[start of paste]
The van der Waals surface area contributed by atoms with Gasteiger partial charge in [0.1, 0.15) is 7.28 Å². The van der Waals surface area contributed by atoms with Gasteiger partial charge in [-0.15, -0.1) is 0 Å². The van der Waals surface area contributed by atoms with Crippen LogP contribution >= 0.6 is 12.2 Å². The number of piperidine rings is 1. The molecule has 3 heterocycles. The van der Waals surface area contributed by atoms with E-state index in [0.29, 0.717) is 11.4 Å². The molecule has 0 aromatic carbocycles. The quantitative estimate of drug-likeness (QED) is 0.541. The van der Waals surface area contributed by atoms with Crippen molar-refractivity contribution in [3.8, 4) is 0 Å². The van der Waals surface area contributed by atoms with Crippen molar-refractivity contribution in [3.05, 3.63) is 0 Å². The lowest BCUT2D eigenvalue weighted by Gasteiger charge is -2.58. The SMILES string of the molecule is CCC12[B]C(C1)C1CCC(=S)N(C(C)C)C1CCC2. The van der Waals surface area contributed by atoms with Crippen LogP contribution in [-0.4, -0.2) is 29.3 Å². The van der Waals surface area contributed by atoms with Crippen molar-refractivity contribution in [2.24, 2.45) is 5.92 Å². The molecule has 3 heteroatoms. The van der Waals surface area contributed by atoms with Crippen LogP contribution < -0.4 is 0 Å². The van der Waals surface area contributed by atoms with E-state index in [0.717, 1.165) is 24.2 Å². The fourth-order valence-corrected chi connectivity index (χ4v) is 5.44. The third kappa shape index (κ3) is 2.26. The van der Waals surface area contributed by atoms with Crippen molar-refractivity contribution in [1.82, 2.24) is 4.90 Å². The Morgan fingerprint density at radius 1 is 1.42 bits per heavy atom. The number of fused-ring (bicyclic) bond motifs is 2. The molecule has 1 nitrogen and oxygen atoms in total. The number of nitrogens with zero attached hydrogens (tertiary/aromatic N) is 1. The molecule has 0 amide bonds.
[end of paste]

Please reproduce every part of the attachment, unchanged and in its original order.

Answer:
The van der Waals surface area contributed by atoms with Gasteiger partial charge in [0.1, 0.15) is 7.28 Å². The van der Waals surface area contributed by atoms with Gasteiger partial charge in [-0.15, -0.1) is 0 Å². The van der Waals surface area contributed by atoms with Crippen LogP contribution >= 0.6 is 12.2 Å². The number of piperidine rings is 1. The molecule has 3 heterocycles. The van der Waals surface area contributed by atoms with E-state index in [0.29, 0.717) is 11.4 Å². The molecule has 0 aromatic carbocycles. The quantitative estimate of drug-likeness (QED) is 0.541. The van der Waals surface area contributed by atoms with Crippen molar-refractivity contribution in [3.8, 4) is 0 Å². The van der Waals surface area contributed by atoms with Crippen molar-refractivity contribution in [3.05, 3.63) is 0 Å². The lowest BCUT2D eigenvalue weighted by Gasteiger charge is -2.58. The SMILES string of the molecule is CCC12[B]C(C1)C1CCC(=S)N(C(C)C)C1CCC2. The van der Waals surface area contributed by atoms with Crippen LogP contribution in [-0.4, -0.2) is 29.3 Å². The van der Waals surface area contributed by atoms with Crippen molar-refractivity contribution in [2.24, 2.45) is 5.92 Å². The molecule has 3 heteroatoms. The van der Waals surface area contributed by atoms with Crippen LogP contribution < -0.4 is 0 Å². The van der Waals surface area contributed by atoms with E-state index in [0.717, 1.165) is 24.2 Å². The fourth-order valence-corrected chi connectivity index (χ4v) is 5.44. The third kappa shape index (κ3) is 2.26. The van der Waals surface area contributed by atoms with Crippen molar-refractivity contribution in [1.82, 2.24) is 4.90 Å². The Morgan fingerprint density at radius 1 is 1.42 bits per heavy atom. The number of fused-ring (bicyclic) bond motifs is 2. The molecule has 1 nitrogen and oxygen atoms in total. The number of nitrogens with zero attached hydrogens (tertiary/aromatic N) is 1. The molecule has 0 amide bonds.